WASHINGTON — “The only people who should have guns are women.”

Yes, you read right. I heard my mother’s voice clear as a lark from California. Daybreak there, 10 a.m. here.

Sorry, guys, you’ve lost your gun privileges until further notice.

Then watch the murder rate drop down in free fall. Suicides might plummet, since men are more apt to take their lives that way.

Sparking this was the latest outrage, two mass shootings, in Georgia and Colorado, in one week. Eighteen lives were lost. The suspects are lone angry men, each 21, who stole and scarred souls forever.

Constitution framer Alexander Hamilton died by firearm in a duel. He never had his 50th birthday.

Hamilton’s last words cursed the “right to bear arms” amendment, they tell me.

We spoke on my mother’s pandemic morning call before her walk on Montana Avenue. Across the country, I could see her with a sporty bandanna around her neck.

Everyone loved her simple yet subversive idea. It kicked up dust on social media.

Mass shootings started in the late 20th century. The 1999 Columbine High School bloody Colorado scene grabbed our senses in a chokehold. Two male students opened fire, making mayhem in the halls. It seemed unthinkable then.

Guns are the toxic, tragic American way of death.

More than 100 mass shootings are on record, with nearly all (97%) committed by men. Some are random; others are hate crimes.

The racial murder of nine Black church members in a historic South Carolina church in 2015 broke our hearts in the same place. The “doer” was one white male supremacist, age 21.

President Barack Obama sang “Amazing Grace” at the funeral. But we need more than that. We need background checks on gun sales and a ban on assault weapons. A new House-approved bill is knocking on the Senate’s door again.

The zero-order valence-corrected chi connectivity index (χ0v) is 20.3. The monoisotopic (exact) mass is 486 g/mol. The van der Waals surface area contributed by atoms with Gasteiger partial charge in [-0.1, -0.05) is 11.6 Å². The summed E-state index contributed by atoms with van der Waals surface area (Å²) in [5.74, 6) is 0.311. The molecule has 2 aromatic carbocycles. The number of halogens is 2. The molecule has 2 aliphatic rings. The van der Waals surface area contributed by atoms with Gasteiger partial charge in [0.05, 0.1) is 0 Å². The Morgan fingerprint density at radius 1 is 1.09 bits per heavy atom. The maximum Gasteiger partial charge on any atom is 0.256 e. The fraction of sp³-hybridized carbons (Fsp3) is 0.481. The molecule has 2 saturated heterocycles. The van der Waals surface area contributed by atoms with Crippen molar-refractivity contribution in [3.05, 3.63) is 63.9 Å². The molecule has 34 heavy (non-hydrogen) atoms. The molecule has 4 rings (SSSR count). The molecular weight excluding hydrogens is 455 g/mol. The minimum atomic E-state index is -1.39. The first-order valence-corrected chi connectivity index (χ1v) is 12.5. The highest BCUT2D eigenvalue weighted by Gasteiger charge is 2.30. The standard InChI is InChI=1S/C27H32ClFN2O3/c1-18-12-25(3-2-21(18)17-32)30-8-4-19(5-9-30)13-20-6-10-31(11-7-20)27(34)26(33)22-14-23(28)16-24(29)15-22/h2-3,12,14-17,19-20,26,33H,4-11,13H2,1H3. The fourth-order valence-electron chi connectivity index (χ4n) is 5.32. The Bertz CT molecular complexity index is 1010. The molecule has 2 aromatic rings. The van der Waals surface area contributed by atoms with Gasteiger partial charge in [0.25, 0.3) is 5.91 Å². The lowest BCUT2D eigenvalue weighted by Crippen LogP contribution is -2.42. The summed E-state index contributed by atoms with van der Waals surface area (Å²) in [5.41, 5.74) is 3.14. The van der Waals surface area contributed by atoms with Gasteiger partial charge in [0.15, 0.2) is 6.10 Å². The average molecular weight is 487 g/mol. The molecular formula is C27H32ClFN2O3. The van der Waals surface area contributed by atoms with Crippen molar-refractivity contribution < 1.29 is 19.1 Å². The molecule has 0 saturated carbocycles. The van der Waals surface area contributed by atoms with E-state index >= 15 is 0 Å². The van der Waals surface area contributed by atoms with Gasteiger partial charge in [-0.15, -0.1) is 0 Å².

Obama failed to pass simple gun measures in the Senate in 2013, after the Sandy Hook elementary school murders of 20 children and six women. The lone shooter in the Connecticut rampage was a 20-year-old man.

We expect to be safe in places of worship, grocery stores, military bases, schools, college campuses, nightclubs and the U.S. Capitol.

But the public square ain’t what it used to be.

Caught in the Capitol siege, I felt the fear that goes with gunshots piercing the air you breathe.

A professor, my mother’s bracing idea is worthy of Jonathan Swift.

In 1729, Swift’s famous satire suggested starving Irish children be fattened up to be eaten by the wealthy set. He cuttingly called it “A Modest Proposal.”

So let’s disarm the opposite sex. Inspired or what? Swift is with us. Round up the pool of likely suspects.

When I joined The Baltimore Sun newsroom, there were 300 homicides a year. Not one female shooter came over the city police scanner. Most victims were young men of color.

Social scientists and public health experts say gun violence is an epidemic. When will we ever learn?

In the newspaper, I see Dorian Hurd, a college basketball player, 20, shot dead on a street for no apparent reason.

Senate Minority Leader Mitch McConnell, R-Ky., claims all mass shooters are mentally ill. How “vexing.”

That’s dead wrong, Mitch. But it’s one more reason to cleanse ourselves of our killing machines.

When a massacre of school children and teachers couldn’t move Congress’ mind, some citizens gave up hope for sane gun control. Not all.

There’s a new sheriff in this town now.

President Joe Biden has a fighting chance to confront the nation’s criminal record on gun violence. He can’t carry a tune but navigates the Senate shoals better than Obama.

What a thought experiment: Take guns out of the hands of American males across the land. That goes for police officers so they can learn new social skills.

Violence against women, let it vanish as a plague.

Don’t forget the Montana governor, who hunted and shot a tagged Yellowstone wolf (an endangered animal). Nice work by Republican Gov. Greg Gianforte.

Allow only women to own guns, if we wish. We won the vote nonviolently. We’ll keep the peace.

Arms and the woman: Our lives may depend upon it, sir. Thanks, professor.

Jamie Stiehm can be reached at JamieStiehm.com. To read her weekly column and find out more about Creators Syndicate columnists and cartoonists, please visit creators.com.

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